The Jade Emperor: Identifying a Chinese Ceramic Sculpture

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Date
2017-04-11
Authors
Knight, Mackenzie
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Art and Visual Culture

The Department of Integrated Studio Arts offers an undergraduate Bachelor of Fine Arts in Integrated Studio Arts.

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The Department of Integrated Studio Arts was established in 2012. Prior, it operated as a program in the Department of Art and Design.

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2012–present

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Symposium on Undergraduate Research and Creative Expression
Iowa State University Conferences and Symposia

The Symposium provides undergraduates from all academic disciplines with an opportunity to share their research with the university community and other guests through conference-style oral presentations. The Symposium represents part of a larger effort of Iowa State University to enhance, support, and celebrate undergraduate research activity.

Though coordinated by the University Honors Program, all undergraduate students are eligible and encouraged to participate in the Symposium. Undergraduates conducting research but not yet ready to present their work are encouraged to attend the Symposium to learn about the presentation process and students not currently involved in research are encouraged to attend the Symposium to learn about the broad range of undergraduate research activities that are taking place at ISU.

The first Symposium was held in April 2007. The 39 students who presented research and their mentors collectively represented all of ISU's Colleges: Agriculture and Life Sciences, Business, Design, Engineering, Human Sciences, Liberal Arts and Sciences, Veterinary Medicine, and the Graduate College. The event has grown to regularly include more than 100 students presenting on topics that span the broad range of disciplines studied at ISU.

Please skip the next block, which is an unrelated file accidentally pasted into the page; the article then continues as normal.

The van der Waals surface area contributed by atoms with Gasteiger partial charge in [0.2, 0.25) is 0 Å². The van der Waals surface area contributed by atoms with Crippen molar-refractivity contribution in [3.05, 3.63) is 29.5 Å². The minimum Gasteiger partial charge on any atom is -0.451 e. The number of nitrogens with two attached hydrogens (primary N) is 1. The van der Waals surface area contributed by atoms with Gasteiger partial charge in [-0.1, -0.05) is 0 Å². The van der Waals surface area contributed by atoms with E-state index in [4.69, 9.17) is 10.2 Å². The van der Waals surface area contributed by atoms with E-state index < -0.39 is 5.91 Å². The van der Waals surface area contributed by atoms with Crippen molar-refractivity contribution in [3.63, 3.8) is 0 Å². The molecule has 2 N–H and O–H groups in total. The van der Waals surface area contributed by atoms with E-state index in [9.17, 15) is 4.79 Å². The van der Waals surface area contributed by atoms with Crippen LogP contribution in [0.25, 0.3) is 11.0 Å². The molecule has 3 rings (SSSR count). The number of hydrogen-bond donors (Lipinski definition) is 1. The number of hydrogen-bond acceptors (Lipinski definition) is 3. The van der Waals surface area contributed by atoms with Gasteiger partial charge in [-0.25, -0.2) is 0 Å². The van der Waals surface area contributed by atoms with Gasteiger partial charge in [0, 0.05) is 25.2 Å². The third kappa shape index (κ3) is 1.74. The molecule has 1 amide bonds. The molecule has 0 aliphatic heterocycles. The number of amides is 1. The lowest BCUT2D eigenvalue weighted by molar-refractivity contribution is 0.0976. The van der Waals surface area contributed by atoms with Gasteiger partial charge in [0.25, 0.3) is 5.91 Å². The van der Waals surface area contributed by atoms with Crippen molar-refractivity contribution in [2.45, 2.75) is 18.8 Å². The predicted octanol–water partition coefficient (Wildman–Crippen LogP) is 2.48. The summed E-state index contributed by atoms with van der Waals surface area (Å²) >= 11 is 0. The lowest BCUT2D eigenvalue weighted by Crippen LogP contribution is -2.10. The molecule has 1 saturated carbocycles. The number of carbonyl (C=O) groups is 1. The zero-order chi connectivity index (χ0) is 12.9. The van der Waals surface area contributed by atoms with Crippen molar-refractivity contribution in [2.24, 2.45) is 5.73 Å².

Abstract

A ceramic sculpture in the collection of the Brunnier Museum at Iowa State University depicts a bearded male figure sitting in front of a flaming mandorla, a background used to frame and imbue a transcendent quality to spiritual figures. The piece is covered with green and orange glaze. Tradition Chinese calligraphy runs down the center of the mandorla. The sculpture is simply titled Figurine and Throne by the Museum and attributed to the Tang dynasty (618-907 C.E.). My research has identified the figure as the Jade Emperor, and thanks to interpretations of the calligraphy by Dr. Li Tonglu and Dr. Stephen Eskildsen we can date it to the Ming dynasty (1368-1644). The Jade Emperor is an important Taoist Deity who is the supreme ruler over heaven and earth. He is often depicted, like the ceramic figure, wearing a ceremonial cap called mien with hanging jade beads. His cult was especially encouraged during the Ming Dynasty, a fact which supports the re-dating of the piece to that period.

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